MicroRNAs are gene expression regulators, associated with several human pathologies, including the ones caused by virus infections. Although their role in infection diseases is not completely known, they can exert double functions in the infected cell, by mediating the virus infection and/or regulating the immunity-related gene targets through complex networks of virus-host cell interactions. In this systematic review, the Pubmed, EMBASE, Scopus, Lilacs, Scielo, and EBSCO databases were searched for research articles published until October 22nd, 2020 that focused on describing the role, function, and/or association of miRNAs in SARS-CoV-2 human infection and COVID-19. Following the PRISMA 2009 protocol, 29 original research articles were selected. Most of the studies reported miRNA data based on the genome sequencing of SARS-CoV-2 isolates and computational prediction analysis. The latter predicted, by at least one independent study, 1266 host miRNAs to target the viral genome. Thirteen miRNAs were identified by four independent studies to target SARS-CoV-2 specific genes, suggested to act by interfering with their cleavage and/or translation process. The studies selected also reported on viral and host miRNAs that targeted host genes, on the expression levels of miRNAs in biological specimens of COVID-19 patients, and on the impact of viral genome mutations on miRNA function. Also, miRNAs that regulate the expression levels of the ACE2 and TMPRSS2 proteins, which are critical for the virus entrance in the host cells, were reported. In conclusion, despite the limited number of studies identified, based on the search terms and eligibility criteria applied, this systematic review provides evidence on the impact of miRNAs on SARS-CoV-2 infection and COVID-19. Although most of the reported viral/host miRNAs interactions were based on in silico prediction analysis, they demonstrate the relevance of the viral/host miRNA interaction for viral activity and host responses. In addition, the identified studies highlight the potential use of miRNAs as therapeutic targets against COVID-19, and other viral human diseases (This review was registered at the International Prospective Register of Systematic Reviews (PROSPERO) database (#CRD42020199290).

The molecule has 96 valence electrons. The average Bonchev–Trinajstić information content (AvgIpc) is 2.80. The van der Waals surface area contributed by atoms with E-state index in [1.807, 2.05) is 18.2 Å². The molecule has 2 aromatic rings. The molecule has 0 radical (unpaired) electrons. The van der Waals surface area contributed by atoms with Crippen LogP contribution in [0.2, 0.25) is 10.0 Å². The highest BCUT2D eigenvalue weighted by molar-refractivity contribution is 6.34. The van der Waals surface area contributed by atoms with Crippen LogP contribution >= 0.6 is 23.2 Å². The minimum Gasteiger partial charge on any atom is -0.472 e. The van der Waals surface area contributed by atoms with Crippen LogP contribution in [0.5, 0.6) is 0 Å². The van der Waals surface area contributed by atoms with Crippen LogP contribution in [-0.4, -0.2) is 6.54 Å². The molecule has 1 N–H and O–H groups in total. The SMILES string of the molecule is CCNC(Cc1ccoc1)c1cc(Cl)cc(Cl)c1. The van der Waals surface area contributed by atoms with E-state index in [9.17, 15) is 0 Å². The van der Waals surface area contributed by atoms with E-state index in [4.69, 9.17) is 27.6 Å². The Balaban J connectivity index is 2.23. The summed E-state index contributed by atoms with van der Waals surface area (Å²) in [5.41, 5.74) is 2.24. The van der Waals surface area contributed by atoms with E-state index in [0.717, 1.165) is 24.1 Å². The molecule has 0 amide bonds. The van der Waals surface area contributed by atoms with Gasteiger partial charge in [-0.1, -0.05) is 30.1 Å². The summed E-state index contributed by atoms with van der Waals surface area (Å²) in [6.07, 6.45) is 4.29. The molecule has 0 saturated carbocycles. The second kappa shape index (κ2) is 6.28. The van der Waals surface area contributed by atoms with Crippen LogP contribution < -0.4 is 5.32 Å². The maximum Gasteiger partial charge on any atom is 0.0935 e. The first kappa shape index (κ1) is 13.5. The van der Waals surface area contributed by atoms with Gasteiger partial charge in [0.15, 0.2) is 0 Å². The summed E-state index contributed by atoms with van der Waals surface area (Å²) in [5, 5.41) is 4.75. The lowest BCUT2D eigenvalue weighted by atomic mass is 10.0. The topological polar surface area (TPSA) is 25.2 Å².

Subject(s)